The lady next to her is her mother, Carol.  I didn’t know her but I have inherited from Dick and Carol quite a few pictures and items from her mother’s life.  She was an accountant, a very smart woman, but according to family lore, a very controlling and manipulative one.

Cousin Dick, now he was a sweetie.  He shared with me so much during the few years we got to get to know each other.  He lived in the shadow of his older brother who was killed in WWII , see my blog page Cousin Bill  Their father, also Bill Jones, was so crestfallen when his son was killed I think he left a wound in Dick that never healed.  Dick told me once that he and his brother weren’t close, and he seemed to feel so guilty.  Dick and Carol would go on to have one son, they named him Bill.  But no grandchildren.  In fact their son Bill died in 2002, before they did. He had only one lung and something went wrong and he died in his sleep. He never married.  Dick became a successful real estate salesman.  Dick had been estranged from the entire Halldin family from after his dad died in 1967 until I found him in 1995 after my father died.  Dick was glad I looked him up and he shared so much with me, including all his letters home from WWII, along with the letters from his brother.  Dick started getting Alzheimer disease in the early 2000’s.  Carol took care of him but she died in 2007.  We had moved to Colorado in 2004 and hadn’t stayed in as good a touch as I should have so we only learned of Carol’s passing from a caregiver. Carol wanted to be sure Dick was taken care of and they picked a family friend who handled everything.  Dick was able to stay home with a live in caregiver until about 2012 and then he had to go to assisted living.  He passed in 2013.  Whenever we came to California we would visit him and Carol, and him and his caregiver after Carol died.  Even when he couldn’t remember who we were he was the sweetest guy ever.  I think he really felt bad about not staying in touch with the Halldin family over the years and I am glad we could share a few years with him. I inherited all of his pictures from our family and Carol’s family – I love looking through them.

And then Aunt Vivian.  What a lady!  She wasn’t Dick’s mother.  Dick’s mother was my dad Dexter’s sister Gertrude.  She had died when Dick was 7 years old of pneumonia – those were the days before antibiotics.  She was only 33 and my father was devastated, he was very close to his sister.. Vivian met Gertrude’s husband, my Uncle Bill, in 1945.  She was living in a little apartment behind my grandparents house and Bill lived in another apartment.  They hit it off right away and became a couple pretty quickly.  His son Bill had already died in the war and Dick was coming home soon from the Navy.  Vivian and Dick became so close that she legally adopted him so that he could be in charge of her affairs if anything happened to her.  Vivian was married to Uncle Bill until his death in 1967. She didn’t remarry until about 1983 when she married a good friend of her and Uncle Bill’s, unfortunately he passed away shortly thereafter.  She stayed in Southern California until the 1994 Northridge Earthquake and it scared her so badly she moved to Las Vegas, and she was 88 years old!  Aunt Vivian lived to be 99 years old, passing in 2005.  I visited with Vivian a few times in Las Vegas and she was always so chipper and sweet.  She loved to gamble the nickel slots and we had a lot of laughs doing that!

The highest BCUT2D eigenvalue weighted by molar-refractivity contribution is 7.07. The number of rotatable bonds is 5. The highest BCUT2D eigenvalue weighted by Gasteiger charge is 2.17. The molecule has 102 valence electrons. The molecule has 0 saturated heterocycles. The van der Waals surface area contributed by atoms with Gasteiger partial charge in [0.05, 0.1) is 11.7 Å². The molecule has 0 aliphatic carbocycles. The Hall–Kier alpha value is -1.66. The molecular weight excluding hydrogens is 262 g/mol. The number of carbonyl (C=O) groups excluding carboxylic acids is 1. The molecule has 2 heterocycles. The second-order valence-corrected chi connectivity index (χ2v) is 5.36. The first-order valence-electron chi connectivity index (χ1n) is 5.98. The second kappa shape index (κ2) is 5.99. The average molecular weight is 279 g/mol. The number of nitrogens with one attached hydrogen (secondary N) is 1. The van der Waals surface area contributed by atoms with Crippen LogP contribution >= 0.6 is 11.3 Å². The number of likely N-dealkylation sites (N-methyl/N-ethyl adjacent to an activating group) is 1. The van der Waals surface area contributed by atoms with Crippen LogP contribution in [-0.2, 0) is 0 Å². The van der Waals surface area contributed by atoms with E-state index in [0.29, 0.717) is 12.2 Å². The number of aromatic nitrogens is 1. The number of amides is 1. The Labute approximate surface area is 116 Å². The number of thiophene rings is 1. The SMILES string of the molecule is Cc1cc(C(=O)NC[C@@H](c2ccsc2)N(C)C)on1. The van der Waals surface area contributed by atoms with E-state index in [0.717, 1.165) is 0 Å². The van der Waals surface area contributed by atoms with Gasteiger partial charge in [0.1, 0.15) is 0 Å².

So the happy faces of this picture may have held so much joy on that wedding day, but there was lots of heartache in the years to follow.  A family separated that had been so close. No real reason why that I know of – but there are so many secrets in my family – maybe I just don’t know the real reason.

A reluctant blogger

I haven’t written in a very long time, since October 2016.  I have felt very out of sorts since this whole finding out my bio father was not the man I thought he was.  It has been great getting to know my bio family – I love them all. I recently got to meet brother #3.  He is from our dad’s first marriage during WWII, he is a sweetie pie.  He and his wife drove their motor home down from Oregon and stayed a few days.  It was great getting to know him and his wife.  Here they are with me.  I have been embraced wholeheartedly by all 3 brothers and it warms my heart so much.

I have been to Southern California to see my younger half brothers about 4 times since I discovered them in 2016.  Our visits are always great!  But I struggle with my relationship with my sister that I grew up with, it has been very strained – So it has been a difficult couple of years.  I know she isn’t happy about my search for the truth, but it is what it is.  I am trying to come to a peaceful place in my mind, to be comfortable with my discovery and to just move on.  On that note, I have been working on my family genealogy quite a bit.  I use Ancestry.com – I just love the DNA matching, the ease of finding records and it’s all around ease of use.  I have found quite a few extended family members through them, and good old Facebook!  I got to spend a couple of days with my 2nd cousin and his wife, on my mother’s Fairman side, this past fall during their 50th anniversary weekend.  Meeting family always makes me feel so good.  I made them up a family tree on poster board with pictures, so that their family could see how we were all related.  They loved it.  Those small things that I can do to connect with people make me happy and I hope to keep the family history bug going through my interactions with the generations.

I am going to start blogging about the pictures and families in my vast bunch of very old pictures that I inherited from various family members.  I recently read a fantastic blog by Charles Moore Telling their story   and it reminded me of the pictures I have and how I really want to save them on-line to share the stories of the people who came before us.  Not everyone is identified in every picture I have but I do know the majority of them and I want to share their stories. Stay tuned.